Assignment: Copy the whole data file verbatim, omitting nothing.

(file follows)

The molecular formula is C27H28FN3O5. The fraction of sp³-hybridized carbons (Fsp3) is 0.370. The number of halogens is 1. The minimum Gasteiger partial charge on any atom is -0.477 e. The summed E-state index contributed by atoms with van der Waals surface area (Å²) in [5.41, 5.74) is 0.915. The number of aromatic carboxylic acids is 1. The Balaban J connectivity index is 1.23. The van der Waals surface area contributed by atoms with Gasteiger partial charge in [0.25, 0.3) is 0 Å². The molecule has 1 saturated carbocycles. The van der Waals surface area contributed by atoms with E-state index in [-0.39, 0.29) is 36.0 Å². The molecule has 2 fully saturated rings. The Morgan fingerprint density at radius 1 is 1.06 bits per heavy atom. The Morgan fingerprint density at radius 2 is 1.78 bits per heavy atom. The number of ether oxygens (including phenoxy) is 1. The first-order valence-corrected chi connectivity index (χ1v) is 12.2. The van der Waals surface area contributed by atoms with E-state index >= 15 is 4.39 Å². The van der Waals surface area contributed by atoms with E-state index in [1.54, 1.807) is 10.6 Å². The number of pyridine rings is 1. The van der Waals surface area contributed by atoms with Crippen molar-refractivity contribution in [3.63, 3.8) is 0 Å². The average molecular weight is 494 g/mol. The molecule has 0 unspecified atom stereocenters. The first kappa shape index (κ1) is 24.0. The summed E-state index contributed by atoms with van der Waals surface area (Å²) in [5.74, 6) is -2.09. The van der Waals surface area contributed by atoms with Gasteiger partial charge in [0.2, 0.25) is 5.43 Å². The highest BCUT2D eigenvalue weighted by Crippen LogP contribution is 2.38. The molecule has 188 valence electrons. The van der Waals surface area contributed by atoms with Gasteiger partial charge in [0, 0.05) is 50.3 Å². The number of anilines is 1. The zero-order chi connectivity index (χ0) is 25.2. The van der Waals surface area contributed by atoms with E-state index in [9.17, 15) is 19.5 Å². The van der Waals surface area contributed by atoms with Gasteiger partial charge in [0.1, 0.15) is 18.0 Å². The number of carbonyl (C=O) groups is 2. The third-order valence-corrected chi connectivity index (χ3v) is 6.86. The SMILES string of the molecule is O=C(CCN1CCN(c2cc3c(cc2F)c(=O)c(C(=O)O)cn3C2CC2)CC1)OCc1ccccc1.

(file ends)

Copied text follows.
The molecular formula is C27H28FN3O5. The fraction of sp³-hybridized carbons (Fsp3) is 0.370. The number of halogens is 1. The minimum Gasteiger partial charge on any atom is -0.477 e. The summed E-state index contributed by atoms with van der Waals surface area (Å²) in [5.41, 5.74) is 0.915. The number of aromatic carboxylic acids is 1. The Balaban J connectivity index is 1.23. The van der Waals surface area contributed by atoms with Gasteiger partial charge in [0.25, 0.3) is 0 Å². The molecule has 1 saturated carbocycles. The van der Waals surface area contributed by atoms with E-state index in [-0.39, 0.29) is 36.0 Å². The molecule has 2 fully saturated rings. The Morgan fingerprint density at radius 1 is 1.06 bits per heavy atom. The Morgan fingerprint density at radius 2 is 1.78 bits per heavy atom. The number of ether oxygens (including phenoxy) is 1. The first-order valence-corrected chi connectivity index (χ1v) is 12.2. The van der Waals surface area contributed by atoms with E-state index >= 15 is 4.39 Å². The van der Waals surface area contributed by atoms with E-state index in [1.54, 1.807) is 10.6 Å². The number of pyridine rings is 1. The van der Waals surface area contributed by atoms with Crippen molar-refractivity contribution in [3.63, 3.8) is 0 Å². The average molecular weight is 494 g/mol. The molecule has 0 unspecified atom stereocenters. The first kappa shape index (κ1) is 24.0. The summed E-state index contributed by atoms with van der Waals surface area (Å²) in [5.74, 6) is -2.09. The van der Waals surface area contributed by atoms with Gasteiger partial charge in [0.2, 0.25) is 5.43 Å². The highest BCUT2D eigenvalue weighted by Crippen LogP contribution is 2.38. The molecule has 188 valence electrons. The van der Waals surface area contributed by atoms with Gasteiger partial charge in [0, 0.05) is 50.3 Å². The number of anilines is 1. The zero-order chi connectivity index (χ0) is 25.2. The van der Waals surface area contributed by atoms with E-state index in [9.17, 15) is 19.5 Å². The van der Waals surface area contributed by atoms with Gasteiger partial charge in [0.1, 0.15) is 18.0 Å². The number of carbonyl (C=O) groups is 2. The third-order valence-corrected chi connectivity index (χ3v) is 6.86. The SMILES string of the molecule is O=C(CCN1CCN(c2cc3c(cc2F)c(=O)c(C(=O)O)cn3C2CC2)CC1)OCc1ccccc1.